The septum separates both cavities and is composed of a myometrium (middle layer of the uterine wall). Depending on the severity, the remaining space in the cervical canal will be more or less reduced, which has a direct impact on fetal development, and may increase the miscarriage and preterm birth rates.

Septate uterus

It is the most common uterine anomaly, with a prevalence of 55%. Defects in the stage of septal resorption result in a septate uterus.

The uterine cavity is partitioned by a longitudinal septum, which can involve the endometrial canal but not the cervix (partial septate uterus), or extend to the internal or external cervical OS (complete septate uterus).

This type of congenital uterine anomaly is associated with recurrent miscarriage to a large extent, as the risk of miscarriage with a septate uterus reaches 60%.

If an ongoing pregnancy occurred, the rate of preterm birth ranges between 12% and 33%.

In spite of that, a septate uterus can be shaved off through hysteroscopy. Reproductive outcomes are usually very positive after resecting the septum, thereby increasing the pregnancy success rates while reducing the miscarriage risk.

Arcuate uterus

This type of uterine abnormality is considered a variant shape of the normal uterus. There is only a small septum caused by defects in the septal resorption stage during embryo development.

This uterine malformation is actually rather common, but is rarely a cause of female infertility. Eighty five percent of the cases of arcuate uterus result in a normal, ongoing pregnancy, without complications during labor.

FAQs from users

Is it possible to get pregnant through IVF with a bicornuate uterus?

By Katharina Spies M.D. (gynaecologist).

Yes, women with a bicornuate uterus can become pregnant naturally or after assisted reproduction techniques. In both cases, closer monitoring is recommended because of the risk of miscarriage, premature birth or other complications during pregnancy.
Read more

What types of uterine abnormalities have the worst prognosis?

By Joel G. Brasch M.D. (gynecologist).

The more common congenital uterine anomalies (CUA) include uterine didelphis, bicornuate, unicornuate, septate. CUA are not thought to impair conception or implantation with IVF but to have an increase in miscarriages, intrauterine growth retardation, preterm delivery, malpresentation, cesarean delivery, rupture of a rudimentary horn, cervical incompetence, pregnancy induced hypertension and placental attachment abnormalities. It is thought that CUA occur in about 8% of infertile women. There is no surgical treatment for CUA other than resecting a septum or excising a rudimentary horn.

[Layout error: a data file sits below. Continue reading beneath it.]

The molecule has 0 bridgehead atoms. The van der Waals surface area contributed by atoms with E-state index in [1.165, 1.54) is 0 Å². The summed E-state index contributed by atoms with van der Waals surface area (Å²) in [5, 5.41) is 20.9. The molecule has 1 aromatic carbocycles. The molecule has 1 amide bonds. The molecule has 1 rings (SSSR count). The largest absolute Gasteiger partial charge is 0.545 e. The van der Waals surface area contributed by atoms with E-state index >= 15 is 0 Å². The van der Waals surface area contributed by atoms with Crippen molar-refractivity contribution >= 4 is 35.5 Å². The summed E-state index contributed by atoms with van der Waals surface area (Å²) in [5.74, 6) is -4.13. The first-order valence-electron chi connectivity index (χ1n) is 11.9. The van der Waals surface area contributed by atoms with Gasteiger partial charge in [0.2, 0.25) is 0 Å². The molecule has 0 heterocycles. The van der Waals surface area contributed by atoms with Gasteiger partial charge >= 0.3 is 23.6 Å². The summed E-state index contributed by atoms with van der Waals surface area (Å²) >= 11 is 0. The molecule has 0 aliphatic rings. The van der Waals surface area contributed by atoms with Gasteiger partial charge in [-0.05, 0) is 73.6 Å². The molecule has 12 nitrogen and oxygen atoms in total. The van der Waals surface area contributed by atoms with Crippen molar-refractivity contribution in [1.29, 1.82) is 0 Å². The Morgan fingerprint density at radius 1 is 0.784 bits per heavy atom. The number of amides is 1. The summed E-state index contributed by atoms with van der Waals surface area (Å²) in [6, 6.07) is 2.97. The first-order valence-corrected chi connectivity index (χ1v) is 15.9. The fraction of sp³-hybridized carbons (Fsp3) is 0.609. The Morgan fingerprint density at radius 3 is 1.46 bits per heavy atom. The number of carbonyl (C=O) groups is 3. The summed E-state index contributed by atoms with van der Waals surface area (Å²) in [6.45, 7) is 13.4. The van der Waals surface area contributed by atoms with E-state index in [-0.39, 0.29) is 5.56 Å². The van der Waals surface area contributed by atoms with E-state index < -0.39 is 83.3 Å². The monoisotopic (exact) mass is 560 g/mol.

What is uterine arteriovenous malformation?

By Zaira Salvador B.Sc., M.Sc. (embryologist).

Uterine Arteriovenous Malformation (UAVM) is considered a rare condition that can cause a life-threatening heavy bleeding in young women. It results from the formation of several arteriovenous fistulous communications within the uterus, with a mixture of small capillary-like vessels.

UAVM is associated with multiple births, miscarriage, or previous surgery (D&C, C-section, abortion). It can be treated with a technique called transcatheter arterial embolisation.

Is it possible to have a full-term pregnancy with a unicornuate or bicornuate uterus?

By Óscar Oviedo Moreno M.D. (gynecologist).

Yes, the only thing that happens is that with this type of uterus, preterm labour is more frequent. That is to say, delivery above 24 weeks and below 37 weeks.

Are uterine anomalies hereditary?

By Zaira Salvador B.Sc., M.Sc. (embryologist).

The truth is that the causes of uterine anomalies are still not known, but there is proof that they are a combination of genetic and environmental causes at the same time. However, these conditions are not thought to run in families.

Can a heart-shaped uterus cause a miscarriage?

By Zaira Salvador B.Sc., M.Sc. (embryologist).